Alameda, California is home to some of the most anti-gun politicians in the entire state, which is saying something. A few years ago, Alameda County changed its zoning laws to prevent any new gun shops from opening (in a case that, frustratingly, the Supreme Court declined to review), and now council members in the city of Alameda itself are set to approve a number of new local laws aimed at legal gun owners and the city’s sole gun store when the City Council meets on Tuesday.
The mandatory training could include lessons about how firearms can make domestic violence even more dangerous and how someone in a mental health crisis or struggling with substance abuse may be more likely to contemplate suicide if a firearm is nearby.
The proposed ordinance also would require gun owners to store their firearms at home inside a locked container or have them disabled with a trigger lock. In addition, the ordinance would require all gun sales to be videotaped.
“These proposals are a great start in ensuring that legally owned firearms are secured from minors, criminals and people in crisis,” Vice Mayor John Knox White said Friday. “The proposals also provide law enforcement with a new tool to ensure gun sales in Alameda meet all legal requirements.”
Violators could face fines or criminal prosecution.
These proposed ordinances are nothing more than attempts at harassment of those residents who actually attempt to exercise a constitutionally-protected right. In fact, one city council member tacitly admitted as much when he complained that one of the measures doesn’t go far enough for his liking.
There’s only one store in town that sells firearms: Big 5 Sporting Goods at Alameda South Shore Center. The weapons are displayed behind the sales counter.
Councilman Tony Daysog said he was disappointed the proposed ordinance doesn’t mandate that guns within a store be placed away from other merchandise.
“The issue is that, when Big 5 at the South Shore shopping center displays rows and rows of firearms right next to the check-out area in clear view by people of all ages, it sends the wrong message that the brute force that guns represent is normal, or as normal as soccer balls, tennis rackets and running shoes at Big 5,” Daysog said Friday. “Even if Big 5 isn’t selling military assault-style weapons, it’s the normalization of the brute force of guns that worries me.”
Got that? A city council member doesn’t like the way the one legal firearms retailer in the city displays their firearms, so he wants to actually pass a law to force them to change the design of their layout to meet his approval. And why doesn’t he like the display? Because it normalizes gun ownership. That worries him. Well, Daysog’s worry disgusts me.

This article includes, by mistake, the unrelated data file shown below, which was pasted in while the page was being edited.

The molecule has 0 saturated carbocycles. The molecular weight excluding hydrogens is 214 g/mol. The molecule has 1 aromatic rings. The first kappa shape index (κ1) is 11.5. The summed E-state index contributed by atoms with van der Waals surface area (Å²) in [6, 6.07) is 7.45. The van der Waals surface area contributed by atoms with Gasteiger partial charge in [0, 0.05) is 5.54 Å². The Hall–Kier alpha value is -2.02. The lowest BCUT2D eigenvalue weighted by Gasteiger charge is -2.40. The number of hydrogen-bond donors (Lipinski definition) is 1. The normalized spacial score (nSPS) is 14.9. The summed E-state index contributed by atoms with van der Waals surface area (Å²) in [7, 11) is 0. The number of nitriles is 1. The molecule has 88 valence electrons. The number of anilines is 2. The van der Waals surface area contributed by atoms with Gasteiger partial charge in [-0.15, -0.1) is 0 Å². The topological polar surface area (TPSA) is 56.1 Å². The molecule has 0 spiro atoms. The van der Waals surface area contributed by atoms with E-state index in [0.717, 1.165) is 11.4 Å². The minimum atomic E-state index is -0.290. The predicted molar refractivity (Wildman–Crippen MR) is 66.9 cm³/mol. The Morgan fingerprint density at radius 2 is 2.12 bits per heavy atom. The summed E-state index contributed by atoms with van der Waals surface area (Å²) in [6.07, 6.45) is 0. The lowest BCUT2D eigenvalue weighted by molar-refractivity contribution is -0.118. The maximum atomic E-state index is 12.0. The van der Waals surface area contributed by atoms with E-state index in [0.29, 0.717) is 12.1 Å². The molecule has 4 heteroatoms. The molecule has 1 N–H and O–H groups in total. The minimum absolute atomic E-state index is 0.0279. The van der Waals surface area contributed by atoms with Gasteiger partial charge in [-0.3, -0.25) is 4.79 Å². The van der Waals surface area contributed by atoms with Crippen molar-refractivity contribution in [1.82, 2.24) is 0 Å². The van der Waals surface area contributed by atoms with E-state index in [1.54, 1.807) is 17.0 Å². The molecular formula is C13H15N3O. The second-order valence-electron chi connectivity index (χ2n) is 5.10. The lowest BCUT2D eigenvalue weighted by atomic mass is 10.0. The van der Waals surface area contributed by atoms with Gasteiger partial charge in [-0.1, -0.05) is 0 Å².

If you’re actually a supporter of the Second Amendment, guns are and should be normal. Gun ownership is normal. What’s abnormal are the people like Councilman Daysog who want to make a right protected by the Constitution into something shameful. I think a politician who attempts to denormalize any our individual rights is violating their oath of office, and that’s exactly what Daysog says he wants to do. Sadly, I’m guessing a lot of his constituents are fully on board with his agenda.
As for the language of the ordinance itself, gun owners would be required to keep all firearms locked up at all times, unless they are carrying the firearm on their person. This is an attempt to make it difficult as possible to use a firearm for self-defense in the home in the hopes that fewer people will choose to exercise their rights as a result.
The Supreme Court in the Heller case not only struck down Washington, D.C..’s ban on handguns, but its storage law as well. The only difference between that law and this proposed ordinance is that in Washington, D.C., the firearms ammunition had to be stored separately from the firearm as well. If this passes the city council on Tuesday, I’d expect a lawsuit to follow soon after.
The video surveillance ordinance places a huge burden on the one gun store in town as well. It would be required to maintain a year’s worth of video, as well as allow the chief of police to decide how many cameras must be used. That’s a pretty incredible amount of data that the gun store owner is going to be responsible for maintaining, and that will come at a substantial financial cost. If I were the gun store, I’d argue that if the city wants this data so much, it should be the one to pay for it and maintain the system. I don’t know if the owners of Big 5 would choose to challenge this in court if it passes on Tuesday, but they absolutely should.
Again, these measures aren’t about public safety, but using the power of government to inhibit the exercise of a fundamental right. This is a perfect example of the “gun safety” movement’s agenda, and it should serve as a stark reminder to gun owners in free states to get involved and politically engaged in this election year. Don’t let them Californize your state. Don’t let them Californize our country.